Addressing ‘historic challenges’ faced by British BAME communities backed by Hertsmere

PUBLISHED: 09:49 20 July 2020 | UPDATED: 09:55 20 July 2020

Hertsmere Borough Council has passed a motion that was inspired by the Black Lives Matter movement. Picture: Anne Suslak

Hertsmere Borough Council has passed a motion that was inspired by the Black Lives Matter movement. Picture: Anne Suslak

Archant

A cross-party Black Lives Matter motion by the Labour and Conservative parties, with support from the Lib Dems, has been unanimously agreed and passed by Hertsmere Borough Council.

On a Wednesday meeting of the full council (July 15), Hertsmere Labour leader Cllr Jeremy Newmark called for the borough to unreservedly stand with the BAME community, who faced historical challenges, which was seconded by Black Conservative councillor Victor Eni.

Cllr Newmark, who is Jewish, said: “I’ve been involved in fighting racism and fascism long enough to know when people attack an anti-racist slogan this is the thin edge of the wedge.

“To those who flag the concern that Black Lives Matter is anti-semetic please don’t try to establish some kind of hierarchy of oppressions.”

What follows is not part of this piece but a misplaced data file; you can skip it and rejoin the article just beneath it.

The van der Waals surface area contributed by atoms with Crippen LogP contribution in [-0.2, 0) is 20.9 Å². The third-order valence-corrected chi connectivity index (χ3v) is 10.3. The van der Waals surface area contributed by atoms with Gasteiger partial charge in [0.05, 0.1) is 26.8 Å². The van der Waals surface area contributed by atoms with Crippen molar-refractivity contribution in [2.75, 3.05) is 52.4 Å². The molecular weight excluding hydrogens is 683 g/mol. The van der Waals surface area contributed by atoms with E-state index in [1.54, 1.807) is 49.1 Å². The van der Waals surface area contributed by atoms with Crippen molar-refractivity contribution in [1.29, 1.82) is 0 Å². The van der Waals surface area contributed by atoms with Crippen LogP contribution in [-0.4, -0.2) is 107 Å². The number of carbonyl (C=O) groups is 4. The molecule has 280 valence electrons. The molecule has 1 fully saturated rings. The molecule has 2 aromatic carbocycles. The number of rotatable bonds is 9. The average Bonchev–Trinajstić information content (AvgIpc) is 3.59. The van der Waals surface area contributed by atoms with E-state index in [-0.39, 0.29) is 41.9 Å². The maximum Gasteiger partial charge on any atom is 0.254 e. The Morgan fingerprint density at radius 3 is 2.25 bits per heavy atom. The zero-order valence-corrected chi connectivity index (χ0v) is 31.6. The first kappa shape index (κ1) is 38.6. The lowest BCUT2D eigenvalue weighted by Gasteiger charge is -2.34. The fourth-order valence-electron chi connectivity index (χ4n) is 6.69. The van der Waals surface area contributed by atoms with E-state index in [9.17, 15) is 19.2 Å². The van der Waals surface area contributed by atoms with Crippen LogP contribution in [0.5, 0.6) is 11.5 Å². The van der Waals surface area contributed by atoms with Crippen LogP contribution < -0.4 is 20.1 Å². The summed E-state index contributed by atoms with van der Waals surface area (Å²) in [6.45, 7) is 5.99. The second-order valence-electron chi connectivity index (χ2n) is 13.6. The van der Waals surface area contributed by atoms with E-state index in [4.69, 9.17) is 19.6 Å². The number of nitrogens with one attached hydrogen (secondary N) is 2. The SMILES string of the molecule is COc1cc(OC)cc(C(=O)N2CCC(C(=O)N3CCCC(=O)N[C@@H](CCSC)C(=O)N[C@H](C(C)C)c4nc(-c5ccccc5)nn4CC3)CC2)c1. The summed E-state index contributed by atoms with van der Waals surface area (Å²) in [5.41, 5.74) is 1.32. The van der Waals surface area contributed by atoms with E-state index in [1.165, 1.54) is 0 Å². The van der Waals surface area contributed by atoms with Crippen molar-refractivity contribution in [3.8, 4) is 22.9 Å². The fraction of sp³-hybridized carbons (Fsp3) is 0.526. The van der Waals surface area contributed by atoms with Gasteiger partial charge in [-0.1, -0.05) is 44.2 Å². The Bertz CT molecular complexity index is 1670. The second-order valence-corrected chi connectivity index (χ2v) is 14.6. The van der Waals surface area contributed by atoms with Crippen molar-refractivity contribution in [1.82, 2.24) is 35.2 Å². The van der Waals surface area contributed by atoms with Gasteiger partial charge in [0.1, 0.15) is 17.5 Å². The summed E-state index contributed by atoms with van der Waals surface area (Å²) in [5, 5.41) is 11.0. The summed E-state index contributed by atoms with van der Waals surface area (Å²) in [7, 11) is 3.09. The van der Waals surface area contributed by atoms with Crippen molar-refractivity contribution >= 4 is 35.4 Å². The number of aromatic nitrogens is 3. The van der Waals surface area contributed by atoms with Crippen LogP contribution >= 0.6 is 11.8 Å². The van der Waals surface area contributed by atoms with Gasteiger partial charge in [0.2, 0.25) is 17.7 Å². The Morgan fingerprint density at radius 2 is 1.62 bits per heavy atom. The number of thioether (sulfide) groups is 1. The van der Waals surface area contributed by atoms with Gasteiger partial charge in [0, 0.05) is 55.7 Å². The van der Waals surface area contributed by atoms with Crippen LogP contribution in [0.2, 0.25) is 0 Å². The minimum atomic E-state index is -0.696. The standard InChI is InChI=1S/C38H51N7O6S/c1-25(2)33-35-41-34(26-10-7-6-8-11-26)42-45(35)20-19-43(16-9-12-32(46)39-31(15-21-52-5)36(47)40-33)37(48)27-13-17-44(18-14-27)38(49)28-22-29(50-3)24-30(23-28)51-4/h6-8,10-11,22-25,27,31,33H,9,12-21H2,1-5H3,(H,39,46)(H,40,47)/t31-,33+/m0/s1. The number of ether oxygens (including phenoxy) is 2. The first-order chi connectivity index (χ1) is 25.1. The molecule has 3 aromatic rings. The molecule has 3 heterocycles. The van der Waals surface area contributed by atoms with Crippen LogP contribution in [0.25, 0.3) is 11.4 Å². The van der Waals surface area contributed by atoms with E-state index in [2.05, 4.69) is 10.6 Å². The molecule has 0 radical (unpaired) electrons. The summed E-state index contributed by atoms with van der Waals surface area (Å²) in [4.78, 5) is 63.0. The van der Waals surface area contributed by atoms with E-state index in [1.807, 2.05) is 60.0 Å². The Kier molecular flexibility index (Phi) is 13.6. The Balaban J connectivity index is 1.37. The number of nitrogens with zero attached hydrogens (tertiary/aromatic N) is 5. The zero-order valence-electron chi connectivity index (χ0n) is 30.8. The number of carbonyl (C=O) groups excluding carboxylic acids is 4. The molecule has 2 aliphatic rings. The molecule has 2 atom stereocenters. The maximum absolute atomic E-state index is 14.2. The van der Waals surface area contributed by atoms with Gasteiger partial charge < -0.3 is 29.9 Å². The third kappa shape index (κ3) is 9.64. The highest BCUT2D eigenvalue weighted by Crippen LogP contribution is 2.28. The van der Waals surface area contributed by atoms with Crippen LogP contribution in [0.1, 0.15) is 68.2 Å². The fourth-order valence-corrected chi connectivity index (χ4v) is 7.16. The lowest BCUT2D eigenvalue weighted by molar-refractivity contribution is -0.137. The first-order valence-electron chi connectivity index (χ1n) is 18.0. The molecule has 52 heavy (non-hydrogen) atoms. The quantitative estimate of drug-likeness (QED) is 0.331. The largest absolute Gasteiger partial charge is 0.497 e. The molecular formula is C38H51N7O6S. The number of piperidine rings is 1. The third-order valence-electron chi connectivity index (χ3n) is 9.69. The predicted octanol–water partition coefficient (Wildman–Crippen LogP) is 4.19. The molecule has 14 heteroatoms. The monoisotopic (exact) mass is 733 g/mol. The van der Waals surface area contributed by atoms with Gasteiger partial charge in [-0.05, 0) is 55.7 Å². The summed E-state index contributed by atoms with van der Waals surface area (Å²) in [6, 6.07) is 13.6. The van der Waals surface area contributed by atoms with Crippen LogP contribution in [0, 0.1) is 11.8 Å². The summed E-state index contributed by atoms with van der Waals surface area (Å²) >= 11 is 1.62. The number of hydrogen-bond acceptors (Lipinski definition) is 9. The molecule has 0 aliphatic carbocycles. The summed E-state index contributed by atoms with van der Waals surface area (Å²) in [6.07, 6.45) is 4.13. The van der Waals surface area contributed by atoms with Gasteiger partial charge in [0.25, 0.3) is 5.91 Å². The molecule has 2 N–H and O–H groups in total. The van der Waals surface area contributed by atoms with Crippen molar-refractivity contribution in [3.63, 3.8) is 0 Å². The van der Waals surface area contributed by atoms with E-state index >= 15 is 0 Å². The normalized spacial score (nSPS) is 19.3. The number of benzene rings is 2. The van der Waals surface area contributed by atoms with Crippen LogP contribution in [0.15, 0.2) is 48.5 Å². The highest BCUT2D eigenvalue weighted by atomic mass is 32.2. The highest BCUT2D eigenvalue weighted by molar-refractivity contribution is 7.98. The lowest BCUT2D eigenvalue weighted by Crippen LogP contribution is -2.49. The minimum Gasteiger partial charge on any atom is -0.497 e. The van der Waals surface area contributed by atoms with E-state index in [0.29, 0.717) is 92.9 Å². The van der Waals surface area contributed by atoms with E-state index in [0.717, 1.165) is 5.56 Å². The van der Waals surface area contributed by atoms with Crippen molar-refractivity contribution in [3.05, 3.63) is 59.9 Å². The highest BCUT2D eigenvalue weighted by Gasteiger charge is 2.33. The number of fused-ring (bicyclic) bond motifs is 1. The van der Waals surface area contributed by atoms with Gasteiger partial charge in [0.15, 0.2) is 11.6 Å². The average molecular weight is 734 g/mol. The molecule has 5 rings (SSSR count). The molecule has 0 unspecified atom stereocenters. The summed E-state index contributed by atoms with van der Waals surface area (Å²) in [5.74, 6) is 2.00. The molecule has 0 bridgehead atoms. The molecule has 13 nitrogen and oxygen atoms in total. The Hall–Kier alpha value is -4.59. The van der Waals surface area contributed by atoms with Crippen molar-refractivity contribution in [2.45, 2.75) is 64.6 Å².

But he did acknowledge some BLM activists had made unfortunate comments about Jewish people that did not make up the wider anti-racism community and these views should be disregarded.

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“Just because some of the messages are flawed doesn’t devalue the message.”

Cllr Eni joined the call, saying: “It was up to all of us to root it out.”

He said discrimination can be “unpleasant and un-appetising” when people tell those from the BAME community to go back home.

The Lib Dems also joined the call with Cllr Andrew Melville saying that he hopes everyone joins in to make it unanimous.

Conservative councillor Pervez Choudhury said this council was not made up of “old white men” but many different ethnicities and this was reflected by the motion.

Hertsmere will now hold a ‘listening event’ seeking the views of BAME communities, ask the policy review committee to consider the Public Health England report on COVID-19 disproportionately affecting minorities, ask the COVID-19 Recovery Group to consider structural inequality and update its equalities policy.

Welwyn Hatfield and Hertsmere Borough Council leaders, county, police and district leaders, across Hertfordshire, have already voiced support for Black Lives Matter after the death of an unarmed black man – George Flloyd – was caused by a white cop in the US kneeling on Mr Floyd’s neck for eight minutes and 46 seconds in May.


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